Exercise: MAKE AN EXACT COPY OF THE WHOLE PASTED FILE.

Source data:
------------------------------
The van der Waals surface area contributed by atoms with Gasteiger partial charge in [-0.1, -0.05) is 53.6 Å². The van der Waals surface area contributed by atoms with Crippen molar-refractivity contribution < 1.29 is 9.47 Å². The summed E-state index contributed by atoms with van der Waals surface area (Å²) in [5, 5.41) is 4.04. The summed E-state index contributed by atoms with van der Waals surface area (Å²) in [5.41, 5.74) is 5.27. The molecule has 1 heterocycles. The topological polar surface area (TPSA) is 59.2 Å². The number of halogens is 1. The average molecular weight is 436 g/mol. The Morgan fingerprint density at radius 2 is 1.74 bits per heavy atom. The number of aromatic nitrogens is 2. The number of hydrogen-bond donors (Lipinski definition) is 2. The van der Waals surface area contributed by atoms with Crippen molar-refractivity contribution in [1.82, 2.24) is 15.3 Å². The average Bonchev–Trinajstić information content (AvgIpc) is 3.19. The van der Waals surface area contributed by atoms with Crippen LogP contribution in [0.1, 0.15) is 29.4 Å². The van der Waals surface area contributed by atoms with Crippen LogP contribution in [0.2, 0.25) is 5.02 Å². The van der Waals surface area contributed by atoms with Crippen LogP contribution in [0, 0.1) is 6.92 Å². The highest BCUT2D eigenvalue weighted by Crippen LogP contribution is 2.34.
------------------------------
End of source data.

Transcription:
The van der Waals surface area contributed by atoms with Gasteiger partial charge in [-0.1, -0.05) is 53.6 Å². The van der Waals surface area contributed by atoms with Crippen molar-refractivity contribution < 1.29 is 9.47 Å². The summed E-state index contributed by atoms with van der Waals surface area (Å²) in [5, 5.41) is 4.04. The summed E-state index contributed by atoms with van der Waals surface area (Å²) in [5.41, 5.74) is 5.27. The molecule has 1 heterocycles. The topological polar surface area (TPSA) is 59.2 Å². The number of halogens is 1. The average molecular weight is 436 g/mol. The Morgan fingerprint density at radius 2 is 1.74 bits per heavy atom. The number of aromatic nitrogens is 2. The number of hydrogen-bond donors (Lipinski definition) is 2. The van der Waals surface area contributed by atoms with Crippen molar-refractivity contribution in [1.82, 2.24) is 15.3 Å². The average Bonchev–Trinajstić information content (AvgIpc) is 3.19. The van der Waals surface area contributed by atoms with Crippen LogP contribution in [0.1, 0.15) is 29.4 Å². The van der Waals surface area contributed by atoms with Crippen LogP contribution in [0.2, 0.25) is 5.02 Å². The van der Waals surface area contributed by atoms with Crippen LogP contribution in [0, 0.1) is 6.92 Å². The highest BCUT2D eigenvalue weighted by Crippen LogP contribution is 2.34.